The United States continues to regard Thailand as an independent state. We do not recognize the present Thai government. We continue to recognize as "Minister of Thailand” the Thai Minister in Washington, who has denounced his government's cooperation with Japan. We regard with sympathy a free Thai movement in which the Thai Minister in Washington is a prominent figure. We have not made and we do not contemplate making at this time any political commitment to any particular Thai national or Thai group prejudicing the future political situation. We favor restoration to Thailand of complete freedom as a sovereign state and we favor creation in Thailand of a government which will represent the free will of the Thai people.

892.01/8–1644 : Telegram The Secretary of State to the Ambassador in the United Kingdom


WASHINGTON, August 16, 1944-5 p. m. 6486. Further conversations between officers of the British Embassy and of the Department with respect to a proposed declaration by the British Government in regard to Thailand were brought to a pause by a statement from the British Embassy on July 31, 1944 to the effect that “His Majesty's Government” does not believe that any useful purpose could be served by the issuance at this time of a state

12 See telegram 350, February 2, 1942, from Bern, Foreign Relations, 1942, vol. I, p. 915.

ment with respect to Thailand in the terms proposed. (See Department’s 3893 of March 28, 1944 13 enclosing copies of various documents regarding the Department's attempt to elicit a statement of British attitude toward Thailand.)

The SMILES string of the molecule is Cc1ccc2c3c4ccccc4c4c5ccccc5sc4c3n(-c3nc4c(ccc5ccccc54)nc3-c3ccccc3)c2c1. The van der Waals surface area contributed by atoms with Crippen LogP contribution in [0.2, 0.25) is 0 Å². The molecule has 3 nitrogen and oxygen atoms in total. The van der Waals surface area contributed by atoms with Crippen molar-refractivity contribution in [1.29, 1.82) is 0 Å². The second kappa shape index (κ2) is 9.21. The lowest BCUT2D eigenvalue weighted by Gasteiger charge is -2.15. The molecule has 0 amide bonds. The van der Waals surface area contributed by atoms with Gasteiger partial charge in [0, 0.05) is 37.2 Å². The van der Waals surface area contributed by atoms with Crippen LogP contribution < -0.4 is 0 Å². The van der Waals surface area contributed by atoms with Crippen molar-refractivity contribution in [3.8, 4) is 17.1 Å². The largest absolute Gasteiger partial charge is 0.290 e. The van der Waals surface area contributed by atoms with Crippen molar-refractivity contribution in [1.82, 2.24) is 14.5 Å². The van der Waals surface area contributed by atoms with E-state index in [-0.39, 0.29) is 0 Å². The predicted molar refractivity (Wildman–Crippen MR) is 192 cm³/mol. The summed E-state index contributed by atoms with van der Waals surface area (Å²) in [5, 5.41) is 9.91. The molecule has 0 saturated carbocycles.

It is requested that in your discretion you approach Mr. Eden 14 and remind him that on February 26, 1944 Sir George Sansom, British Minister at Washington, transmitted to the Department a copy of a declaration which the British Government proposed to make in regard to Thailand to the effect that Thailand had “betrayed” its friendship with Great Britain, had collaborated with the enemy, had declared war, and that the Thai people would have to “work their passage home”. Subsequently on March 20 a statement regarding United States attitude toward Thailand was handed to Lord Halifax, British Ambassador in Washington, with comment that the proposed British statement was "rather rough” and that it might be misunderstood, as it failed to give any intimation that Thailand would be continued as an independent power. In the months that followed there were frequent discussions between officers of the British Embassy and of the Department which as indicated above were fruitless.